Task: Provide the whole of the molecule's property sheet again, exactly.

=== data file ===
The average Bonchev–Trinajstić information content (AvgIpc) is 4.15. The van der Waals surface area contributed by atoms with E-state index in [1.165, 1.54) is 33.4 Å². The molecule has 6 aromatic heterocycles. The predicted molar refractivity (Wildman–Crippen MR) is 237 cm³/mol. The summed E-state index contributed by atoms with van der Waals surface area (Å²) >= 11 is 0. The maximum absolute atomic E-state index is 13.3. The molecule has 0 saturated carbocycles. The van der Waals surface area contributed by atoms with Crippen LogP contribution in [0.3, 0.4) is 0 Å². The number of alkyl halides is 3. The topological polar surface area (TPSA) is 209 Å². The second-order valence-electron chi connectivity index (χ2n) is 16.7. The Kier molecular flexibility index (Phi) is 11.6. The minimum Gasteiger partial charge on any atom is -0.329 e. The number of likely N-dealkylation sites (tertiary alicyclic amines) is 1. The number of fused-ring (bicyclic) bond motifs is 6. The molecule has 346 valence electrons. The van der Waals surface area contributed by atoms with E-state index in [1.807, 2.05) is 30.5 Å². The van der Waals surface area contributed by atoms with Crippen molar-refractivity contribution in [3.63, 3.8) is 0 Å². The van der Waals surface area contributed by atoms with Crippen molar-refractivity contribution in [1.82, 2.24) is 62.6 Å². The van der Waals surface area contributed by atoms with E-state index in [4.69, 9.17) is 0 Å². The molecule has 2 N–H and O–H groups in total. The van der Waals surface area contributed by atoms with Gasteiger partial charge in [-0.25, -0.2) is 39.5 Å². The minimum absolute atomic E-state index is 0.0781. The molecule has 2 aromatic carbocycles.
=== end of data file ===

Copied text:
The average Bonchev–Trinajstić information content (AvgIpc) is 4.15. The van der Waals surface area contributed by atoms with E-state index in [1.165, 1.54) is 33.4 Å². The molecule has 6 aromatic heterocycles. The predicted molar refractivity (Wildman–Crippen MR) is 237 cm³/mol. The summed E-state index contributed by atoms with van der Waals surface area (Å²) >= 11 is 0. The maximum absolute atomic E-state index is 13.3. The molecule has 0 saturated carbocycles. The van der Waals surface area contributed by atoms with Crippen LogP contribution in [0.3, 0.4) is 0 Å². The number of alkyl halides is 3. The topological polar surface area (TPSA) is 209 Å². The second-order valence-electron chi connectivity index (χ2n) is 16.7. The Kier molecular flexibility index (Phi) is 11.6. The minimum Gasteiger partial charge on any atom is -0.329 e. The number of likely N-dealkylation sites (tertiary alicyclic amines) is 1. The number of fused-ring (bicyclic) bond motifs is 6. The molecule has 346 valence electrons. The van der Waals surface area contributed by atoms with E-state index in [1.807, 2.05) is 30.5 Å². The van der Waals surface area contributed by atoms with Crippen molar-refractivity contribution in [3.63, 3.8) is 0 Å². The van der Waals surface area contributed by atoms with Crippen molar-refractivity contribution in [1.82, 2.24) is 62.6 Å². The van der Waals surface area contributed by atoms with E-state index in [4.69, 9.17) is 0 Å². The molecule has 2 N–H and O–H groups in total. The van der Waals surface area contributed by atoms with Gasteiger partial charge in [-0.25, -0.2) is 39.5 Å². The minimum absolute atomic E-state index is 0.0781. The molecule has 2 aromatic carbocycles.